In a sexual situation involving a couple where one person is 16 and the other is 18, there could be serious legal trouble for the 18-year-old. Even if both parties consented, a parent may get into the situation because minors do not have the ability to give consent. Such legal issues could have a detrimental impact on the 18-year-old’s future.
According to the Florida Department of Law Enforcement, the Romeo and Juliet law gets rid of the requirement for a person to register as a sex offender in a situation where the victim is a minor if he or she meets specific criteria. The goal is to avoid lumping in people who have consensual sex with true sexual offenders who are a danger to the public.
To qualify under this law, a person must be no more than four years older than the other individual. The age of the supposed victim must be no younger than 13. Also, the activity must have been consensual by both parties. The accused should not already be on the sexual offender registry.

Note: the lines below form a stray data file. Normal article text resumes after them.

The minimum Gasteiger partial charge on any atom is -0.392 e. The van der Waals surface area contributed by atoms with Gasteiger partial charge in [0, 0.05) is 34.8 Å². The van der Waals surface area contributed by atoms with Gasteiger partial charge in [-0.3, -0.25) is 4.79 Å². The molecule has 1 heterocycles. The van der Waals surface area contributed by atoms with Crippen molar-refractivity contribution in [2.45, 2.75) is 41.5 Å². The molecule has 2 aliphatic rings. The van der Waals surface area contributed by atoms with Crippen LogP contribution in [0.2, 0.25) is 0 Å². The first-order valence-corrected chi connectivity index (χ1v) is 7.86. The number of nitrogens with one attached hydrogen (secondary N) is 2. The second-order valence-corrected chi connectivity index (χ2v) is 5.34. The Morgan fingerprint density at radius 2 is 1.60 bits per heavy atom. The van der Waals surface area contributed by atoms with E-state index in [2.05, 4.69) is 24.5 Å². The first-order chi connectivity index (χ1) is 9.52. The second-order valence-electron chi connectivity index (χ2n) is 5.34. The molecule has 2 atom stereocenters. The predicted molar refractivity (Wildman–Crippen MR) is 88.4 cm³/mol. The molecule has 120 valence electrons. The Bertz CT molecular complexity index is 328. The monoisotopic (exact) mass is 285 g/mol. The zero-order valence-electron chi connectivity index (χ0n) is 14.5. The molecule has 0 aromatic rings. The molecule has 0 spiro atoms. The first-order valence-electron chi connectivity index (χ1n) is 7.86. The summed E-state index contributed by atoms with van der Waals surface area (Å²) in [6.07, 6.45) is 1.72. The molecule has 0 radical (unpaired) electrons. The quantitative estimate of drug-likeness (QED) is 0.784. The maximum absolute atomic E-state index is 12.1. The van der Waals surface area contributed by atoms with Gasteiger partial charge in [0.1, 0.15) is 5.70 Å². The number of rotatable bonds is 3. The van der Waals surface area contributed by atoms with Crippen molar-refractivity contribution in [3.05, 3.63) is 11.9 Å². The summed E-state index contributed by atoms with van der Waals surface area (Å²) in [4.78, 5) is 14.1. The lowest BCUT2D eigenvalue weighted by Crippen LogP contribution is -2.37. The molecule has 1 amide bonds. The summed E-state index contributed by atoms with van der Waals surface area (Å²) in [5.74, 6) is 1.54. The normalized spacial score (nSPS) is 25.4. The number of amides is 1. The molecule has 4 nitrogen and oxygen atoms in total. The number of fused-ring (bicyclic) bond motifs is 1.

The rights under this law are not automatic. A person who wishes to avoid having to register because he or she meets the criteria must petition the court to request a waiver of the order to register.
The Florida Statutes state that the prosecutor may present evidence to oppose the use of this law and therefore must receive a notice at least 21 days prior to any court hearing. If a court issues a waiver, then it is the person’s responsibility to provide a copy of the order to the Department of Law Enforcement to avoid any further legal issues for not registering per the first order. If the person already had registered in the case, then the Department must remove all of his or her information from the system.